from some of the thousands of Manitobans we've helped.
For over 35 years, Victoria Lifeline has had the privilege of working with older adults from all over the province to help them stay safe and independent. Here are some of their stories.
We don't just provide a button to older adults.
We give them the tools they need to continue writing their next chapter.
You may very well still be "healthy"
But we see "healthy" people get into medical emergencies every day. And when they do, we're ready to help them immediately.
When Joyce McFarlane woke up on the morning of February 9, 2010, she knew something was wrong. “I felt weird that morning,” said 90-year-old Joyce, who had surgery a few weeks prior. “My shoulder felt funny and the feeling was spreading down my arm.” Joyce called to cancel a dental appointment she had scheduled for later that morning and found herself discussing her symptoms with the dental receptionist. “I told her I had Lifeline,” said Joyce. “She said ‘Well, push the button.’ So I did.”
The Lifeline Response Associate spoke to Joyce through the two-way Communicator and immediately sent an ambulance to her home. Medical personnel discovered a life-threatening blood clot in her upper right arm. The emergency room doctor said had she not pressed her button and gotten to the hospital so quickly, she would not be alive today.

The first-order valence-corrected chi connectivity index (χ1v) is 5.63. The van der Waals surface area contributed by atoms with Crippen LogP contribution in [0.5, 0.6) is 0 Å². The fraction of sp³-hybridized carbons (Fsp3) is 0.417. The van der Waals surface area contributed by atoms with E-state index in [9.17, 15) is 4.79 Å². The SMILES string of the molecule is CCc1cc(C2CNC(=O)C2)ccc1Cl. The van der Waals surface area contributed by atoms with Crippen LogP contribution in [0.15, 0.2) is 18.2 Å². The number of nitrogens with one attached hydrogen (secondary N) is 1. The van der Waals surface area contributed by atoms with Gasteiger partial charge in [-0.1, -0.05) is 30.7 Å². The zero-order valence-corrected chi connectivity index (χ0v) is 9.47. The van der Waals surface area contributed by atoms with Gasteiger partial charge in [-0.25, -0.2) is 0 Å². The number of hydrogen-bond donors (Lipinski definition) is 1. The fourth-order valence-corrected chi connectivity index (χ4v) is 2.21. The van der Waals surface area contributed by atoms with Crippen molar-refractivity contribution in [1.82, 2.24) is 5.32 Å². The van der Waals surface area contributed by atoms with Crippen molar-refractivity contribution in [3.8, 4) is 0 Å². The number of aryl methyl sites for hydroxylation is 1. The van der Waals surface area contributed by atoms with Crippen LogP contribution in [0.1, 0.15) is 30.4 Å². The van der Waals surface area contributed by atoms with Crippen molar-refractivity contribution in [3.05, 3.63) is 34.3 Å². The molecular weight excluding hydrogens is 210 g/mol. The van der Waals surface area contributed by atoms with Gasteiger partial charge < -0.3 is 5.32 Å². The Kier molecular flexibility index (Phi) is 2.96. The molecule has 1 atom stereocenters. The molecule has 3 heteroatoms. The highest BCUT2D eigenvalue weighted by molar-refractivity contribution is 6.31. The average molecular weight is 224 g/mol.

Joyce has been a Lifeline client for almost ten years now and she views it as an absolute necessity. “If you are living alone, you should have Lifeline,” said Joyce. “I’m always telling my friends about it. They call me Mrs. Lifeline.”
Joyce McFarlane, Victoria Lifeline Subscriber
Dave Simpson is both a Lifeline client and one of our volunteers. In fact, it was because of his role as a volunteer Home Service Representative that he saw first-hand the value of a personal help button. Dave lives alone, and after his hip surgery in 2012 he decided to be proactive and protect himself in the event of a fall or medical emergency. “I thought to myself, what happens if I go down to the basement to do laundry or change the furnace filter and something happens. No one would hear my calls for help.”
Dave recalled installing Lifeline for a client who was on the floor of her apartment for three days after a fall. Three days with no water, no food, no bathroom. “Lifeline is just like having insurance,” Dave explained, “you may not need it 99% of the time, but it’s there in case you do.” And the reality is – you just never know when an accident will happen.
Dave, a retired Canada Safeway Production Coordinator, has been volunteering for different organizations for over 40 years. Giving back to the community is just a part of who he is. His list of philanthropic endeavors is impressive, although he would likely downplay them. He’s volunteered with a Manitoba Hydro program that helped seniors save money on their energy bill and built homes for Habitat for Humanity, just to name a few.
It seemed only natural then that Dave would find his way to Victoria Lifeline and help the people in his community live safely at home.
Dave was recently awarded a Manitoba Council on Aging Volunteer Service Recognition Certificate for his work with Lifeline, and we could not be prouder of him.
Dave Simpson, Victoria Lifeline Subscriber & Volunteer